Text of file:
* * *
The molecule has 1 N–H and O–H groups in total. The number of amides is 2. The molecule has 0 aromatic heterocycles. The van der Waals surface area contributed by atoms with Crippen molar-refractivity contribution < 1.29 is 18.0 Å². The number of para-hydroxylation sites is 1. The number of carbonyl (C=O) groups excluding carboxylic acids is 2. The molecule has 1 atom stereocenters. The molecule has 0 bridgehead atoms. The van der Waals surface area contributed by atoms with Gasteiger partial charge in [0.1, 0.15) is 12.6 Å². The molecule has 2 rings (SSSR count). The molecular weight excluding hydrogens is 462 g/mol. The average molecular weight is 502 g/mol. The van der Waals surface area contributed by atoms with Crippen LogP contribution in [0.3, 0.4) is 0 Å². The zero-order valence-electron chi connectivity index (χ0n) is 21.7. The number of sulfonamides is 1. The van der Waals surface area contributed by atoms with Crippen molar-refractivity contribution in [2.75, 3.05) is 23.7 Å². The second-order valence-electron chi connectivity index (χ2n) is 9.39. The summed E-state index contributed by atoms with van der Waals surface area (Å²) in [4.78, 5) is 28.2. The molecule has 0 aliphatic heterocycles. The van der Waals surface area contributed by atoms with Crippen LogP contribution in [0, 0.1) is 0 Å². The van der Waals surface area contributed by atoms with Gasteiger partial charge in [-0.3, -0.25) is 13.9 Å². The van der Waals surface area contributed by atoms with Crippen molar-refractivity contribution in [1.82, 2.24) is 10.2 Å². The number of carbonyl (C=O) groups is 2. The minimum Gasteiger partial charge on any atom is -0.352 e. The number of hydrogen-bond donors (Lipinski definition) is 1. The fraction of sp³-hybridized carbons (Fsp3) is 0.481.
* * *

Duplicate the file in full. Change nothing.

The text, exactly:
The molecule has 1 N–H and O–H groups in total. The number of amides is 2. The molecule has 0 aromatic heterocycles. The van der Waals surface area contributed by atoms with Crippen molar-refractivity contribution < 1.29 is 18.0 Å². The number of para-hydroxylation sites is 1. The number of carbonyl (C=O) groups excluding carboxylic acids is 2. The molecule has 1 atom stereocenters. The molecule has 0 bridgehead atoms. The van der Waals surface area contributed by atoms with Gasteiger partial charge in [0.1, 0.15) is 12.6 Å². The molecule has 2 rings (SSSR count). The molecular weight excluding hydrogens is 462 g/mol. The average molecular weight is 502 g/mol. The van der Waals surface area contributed by atoms with Crippen LogP contribution in [0.3, 0.4) is 0 Å². The zero-order valence-electron chi connectivity index (χ0n) is 21.7. The number of sulfonamides is 1. The van der Waals surface area contributed by atoms with Crippen molar-refractivity contribution in [2.75, 3.05) is 23.7 Å². The second-order valence-electron chi connectivity index (χ2n) is 9.39. The summed E-state index contributed by atoms with van der Waals surface area (Å²) in [4.78, 5) is 28.2. The molecule has 0 aliphatic heterocycles. The van der Waals surface area contributed by atoms with Crippen LogP contribution in [0, 0.1) is 0 Å². The van der Waals surface area contributed by atoms with Gasteiger partial charge in [-0.3, -0.25) is 13.9 Å². The van der Waals surface area contributed by atoms with Crippen molar-refractivity contribution in [1.82, 2.24) is 10.2 Å². The number of carbonyl (C=O) groups is 2. The minimum Gasteiger partial charge on any atom is -0.352 e. The number of hydrogen-bond donors (Lipinski definition) is 1. The fraction of sp³-hybridized carbons (Fsp3) is 0.481.